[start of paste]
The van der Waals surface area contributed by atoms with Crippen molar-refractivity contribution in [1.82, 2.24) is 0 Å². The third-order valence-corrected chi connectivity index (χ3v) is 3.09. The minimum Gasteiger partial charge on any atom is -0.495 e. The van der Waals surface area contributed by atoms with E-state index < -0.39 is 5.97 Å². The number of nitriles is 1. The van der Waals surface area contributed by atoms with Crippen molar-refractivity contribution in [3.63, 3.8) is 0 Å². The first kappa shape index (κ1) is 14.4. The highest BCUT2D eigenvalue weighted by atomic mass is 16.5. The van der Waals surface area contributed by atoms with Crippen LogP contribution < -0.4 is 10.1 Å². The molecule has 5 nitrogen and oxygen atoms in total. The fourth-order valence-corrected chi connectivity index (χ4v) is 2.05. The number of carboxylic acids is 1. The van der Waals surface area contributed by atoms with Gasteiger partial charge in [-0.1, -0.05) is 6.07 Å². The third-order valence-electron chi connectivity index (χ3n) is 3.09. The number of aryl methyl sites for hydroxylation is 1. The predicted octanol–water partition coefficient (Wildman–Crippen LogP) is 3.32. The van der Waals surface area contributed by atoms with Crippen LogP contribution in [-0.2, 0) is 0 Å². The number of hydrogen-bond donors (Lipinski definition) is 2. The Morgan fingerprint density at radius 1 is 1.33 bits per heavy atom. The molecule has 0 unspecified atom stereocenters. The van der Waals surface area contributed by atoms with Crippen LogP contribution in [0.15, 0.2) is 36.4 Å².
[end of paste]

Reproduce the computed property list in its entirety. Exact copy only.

The van der Waals surface area contributed by atoms with Crippen molar-refractivity contribution in [1.82, 2.24) is 0 Å². The third-order valence-corrected chi connectivity index (χ3v) is 3.09. The minimum Gasteiger partial charge on any atom is -0.495 e. The van der Waals surface area contributed by atoms with E-state index < -0.39 is 5.97 Å². The number of nitriles is 1. The van der Waals surface area contributed by atoms with Crippen molar-refractivity contribution in [3.63, 3.8) is 0 Å². The first kappa shape index (κ1) is 14.4. The highest BCUT2D eigenvalue weighted by atomic mass is 16.5. The van der Waals surface area contributed by atoms with Crippen LogP contribution < -0.4 is 10.1 Å². The molecule has 5 nitrogen and oxygen atoms in total. The fourth-order valence-corrected chi connectivity index (χ4v) is 2.05. The number of carboxylic acids is 1. The van der Waals surface area contributed by atoms with Gasteiger partial charge in [-0.1, -0.05) is 6.07 Å². The third-order valence-electron chi connectivity index (χ3n) is 3.09. The number of aryl methyl sites for hydroxylation is 1. The predicted octanol–water partition coefficient (Wildman–Crippen LogP) is 3.32. The van der Waals surface area contributed by atoms with Crippen LogP contribution in [-0.2, 0) is 0 Å². The number of hydrogen-bond donors (Lipinski definition) is 2. The Morgan fingerprint density at radius 1 is 1.33 bits per heavy atom. The molecule has 0 unspecified atom stereocenters. The van der Waals surface area contributed by atoms with Crippen LogP contribution in [0.15, 0.2) is 36.4 Å².